Also, to all you currently non-American people, by joining the the US of W, you will likely actually have a leader who is more like you (but less corrupt), and is hampered by a very large Congress that can't get anything done. You will have access to our over-crowded public schools--but then a lot of you don't have any public schools. You will be able to set money aside for your retirement that will be guarenteed to be siphoned off by one of the parties. You will be able to worship in any church, mosque, or synagogue of your choice, as long as you accept Jesus as your personal savior and protest in a free-speech zone that is not anywhere close to what you are protesting.

Also, you will be able to help us out of the trillions of dollars in debt that we are in. that is the least you can do so that our grandchildren won't have to foot the bill for all the drunken sailor spending that has been going on.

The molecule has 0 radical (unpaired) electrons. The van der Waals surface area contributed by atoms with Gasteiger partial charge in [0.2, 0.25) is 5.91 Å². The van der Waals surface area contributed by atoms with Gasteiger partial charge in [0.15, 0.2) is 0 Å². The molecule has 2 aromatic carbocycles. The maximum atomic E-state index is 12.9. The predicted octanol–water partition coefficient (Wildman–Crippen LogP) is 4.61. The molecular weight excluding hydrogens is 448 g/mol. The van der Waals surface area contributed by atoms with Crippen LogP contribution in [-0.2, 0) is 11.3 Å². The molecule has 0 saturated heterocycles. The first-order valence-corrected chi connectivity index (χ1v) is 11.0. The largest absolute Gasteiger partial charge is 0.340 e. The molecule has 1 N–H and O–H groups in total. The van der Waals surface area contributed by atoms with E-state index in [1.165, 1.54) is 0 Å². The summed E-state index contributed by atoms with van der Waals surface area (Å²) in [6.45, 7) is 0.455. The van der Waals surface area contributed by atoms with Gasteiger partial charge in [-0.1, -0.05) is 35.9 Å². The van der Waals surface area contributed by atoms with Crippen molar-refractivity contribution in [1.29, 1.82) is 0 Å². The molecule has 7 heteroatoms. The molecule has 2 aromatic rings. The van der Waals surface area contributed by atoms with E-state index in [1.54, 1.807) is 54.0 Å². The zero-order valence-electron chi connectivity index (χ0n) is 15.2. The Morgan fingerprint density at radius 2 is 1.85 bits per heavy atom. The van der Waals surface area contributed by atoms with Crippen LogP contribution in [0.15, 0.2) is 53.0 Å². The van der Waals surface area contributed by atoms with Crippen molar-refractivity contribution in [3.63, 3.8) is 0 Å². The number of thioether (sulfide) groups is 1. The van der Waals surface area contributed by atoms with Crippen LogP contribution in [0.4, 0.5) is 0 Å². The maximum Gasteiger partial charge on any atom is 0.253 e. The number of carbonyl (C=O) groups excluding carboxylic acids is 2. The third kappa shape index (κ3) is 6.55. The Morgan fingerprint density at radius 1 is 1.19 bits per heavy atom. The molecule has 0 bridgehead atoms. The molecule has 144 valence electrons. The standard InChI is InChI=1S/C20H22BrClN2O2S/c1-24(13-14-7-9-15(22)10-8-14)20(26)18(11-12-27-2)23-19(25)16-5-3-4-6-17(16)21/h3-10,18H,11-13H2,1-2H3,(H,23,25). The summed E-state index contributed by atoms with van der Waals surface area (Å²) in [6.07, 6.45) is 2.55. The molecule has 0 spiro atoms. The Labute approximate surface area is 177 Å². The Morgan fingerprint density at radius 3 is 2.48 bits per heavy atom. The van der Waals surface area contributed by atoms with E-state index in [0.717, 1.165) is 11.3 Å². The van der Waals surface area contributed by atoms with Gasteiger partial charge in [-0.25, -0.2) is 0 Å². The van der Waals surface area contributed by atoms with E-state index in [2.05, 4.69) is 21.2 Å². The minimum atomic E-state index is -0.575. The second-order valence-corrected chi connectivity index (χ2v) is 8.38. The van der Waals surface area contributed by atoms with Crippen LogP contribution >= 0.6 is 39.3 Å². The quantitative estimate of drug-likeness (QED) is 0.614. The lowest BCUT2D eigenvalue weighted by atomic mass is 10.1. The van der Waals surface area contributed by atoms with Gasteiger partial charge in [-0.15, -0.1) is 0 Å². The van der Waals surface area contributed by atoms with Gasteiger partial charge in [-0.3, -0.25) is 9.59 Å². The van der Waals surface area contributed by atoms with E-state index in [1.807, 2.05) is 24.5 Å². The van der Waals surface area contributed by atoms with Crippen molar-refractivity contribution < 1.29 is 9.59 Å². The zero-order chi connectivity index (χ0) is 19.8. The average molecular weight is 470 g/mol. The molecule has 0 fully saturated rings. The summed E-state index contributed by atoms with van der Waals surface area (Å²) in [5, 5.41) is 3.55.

Of course there will be some challenges to overcome, like will Iowa continue to be the first in the nation-state caucus in 2012 or will some ground have to be ceded to Dubai or some other middle eastern state? Will Federal workers get Ramadan and Tet off? Will sub-Saharan state residents have to deal with childhood obesity? Also, and very importantly, how will we fit all 244 stars on the US flag?

Given our history of developing an instant liking to everybody who is called an American (or now maybe "Worldian"?)--we will likely be more likely to love our brothers and sisters who live below the Mason-Dixon line (or perhaps the Equator) as long as they don't unionize and do learn English. So, no matter if you are living in the artic circle of in the land down under, we will welcome you with the same live and let live spirit that we did for native people on our current continent and immigrants (before the melting pot). Remember, we have a Manifest Destiny to live up to and you would be doing us a solid, as well as getting back into our good graces.